The characters are brought to life by a fine voice cast who nail their roles perfectly. Peter Weller of Robocop fame takes the role of Batman; a role that may comes across as a monotone baritone at first. But Weller infuses Batman's voice with nuance and subtlety which fits the character well. The only downside is that despite wanting to show a dichotomy between Batman and Bruce Wayne, Weller uses the same tone of voice throughout the whole movie; Compared to previous voice actors, like Kevin Conroy, who used different speech patterns and tones for Wayne and Batman.
A lot of deep themes about the nature of heroism vs vigilantism abound in this tale, all of which were in the original comic but just expanded upon in the animation medium. On that note, the animation presented here is the perfect balance of fluidity and art detail. Iconic frames, memorable battles and atmospheric scenes are replicated faithfully. Movie goers will be able to see many scenes that Nolan's Batman trilogy lifted from THE DARK KNIGHT RETURNS, including a fight scene illuminated intermittently by a gun's muzzle flash. Its only downside is that Warner decided to use its generic color palate rather than replicate the muted tones and heavy grays colored by Lynn Varley in the original artwork.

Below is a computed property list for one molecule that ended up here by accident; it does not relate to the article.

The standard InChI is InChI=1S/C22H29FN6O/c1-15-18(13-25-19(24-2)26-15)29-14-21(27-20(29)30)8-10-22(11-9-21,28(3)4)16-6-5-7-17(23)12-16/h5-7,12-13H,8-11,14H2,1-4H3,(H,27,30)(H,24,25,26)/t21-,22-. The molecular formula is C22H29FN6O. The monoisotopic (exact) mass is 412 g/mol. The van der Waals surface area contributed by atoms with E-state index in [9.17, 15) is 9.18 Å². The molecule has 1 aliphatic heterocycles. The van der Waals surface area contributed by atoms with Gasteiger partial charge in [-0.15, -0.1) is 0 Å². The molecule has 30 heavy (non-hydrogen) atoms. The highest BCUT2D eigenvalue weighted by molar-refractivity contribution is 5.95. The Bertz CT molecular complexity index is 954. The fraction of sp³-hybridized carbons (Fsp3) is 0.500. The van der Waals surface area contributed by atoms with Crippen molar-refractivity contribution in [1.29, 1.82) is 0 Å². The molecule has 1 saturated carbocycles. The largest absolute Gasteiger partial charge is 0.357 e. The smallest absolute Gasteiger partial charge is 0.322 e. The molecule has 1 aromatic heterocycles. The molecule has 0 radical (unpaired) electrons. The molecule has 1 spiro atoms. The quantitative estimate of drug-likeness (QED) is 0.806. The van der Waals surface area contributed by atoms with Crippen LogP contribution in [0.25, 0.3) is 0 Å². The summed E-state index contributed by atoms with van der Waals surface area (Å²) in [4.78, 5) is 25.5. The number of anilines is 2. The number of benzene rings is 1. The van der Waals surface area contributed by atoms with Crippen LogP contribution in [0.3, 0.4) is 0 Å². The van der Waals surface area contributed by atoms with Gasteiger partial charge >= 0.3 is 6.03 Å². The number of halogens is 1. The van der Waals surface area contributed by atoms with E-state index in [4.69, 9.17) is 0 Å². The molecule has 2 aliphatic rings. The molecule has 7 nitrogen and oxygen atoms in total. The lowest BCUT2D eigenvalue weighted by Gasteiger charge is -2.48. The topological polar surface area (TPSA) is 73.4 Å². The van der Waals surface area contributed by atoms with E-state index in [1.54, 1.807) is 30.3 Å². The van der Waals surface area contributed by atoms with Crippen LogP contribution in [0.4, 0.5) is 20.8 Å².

Fans would be pleased at how true to the original this is and how it expands on the original, smoothening out the rough edges while adding a whole new dimension to the characters. The action is intense and beautifully animated, accompanied by an epic score by Christopher Drake. This is a true ADAPTATION that does not translate the comic wholesale but translates the comic while making full use of the animated movie medium.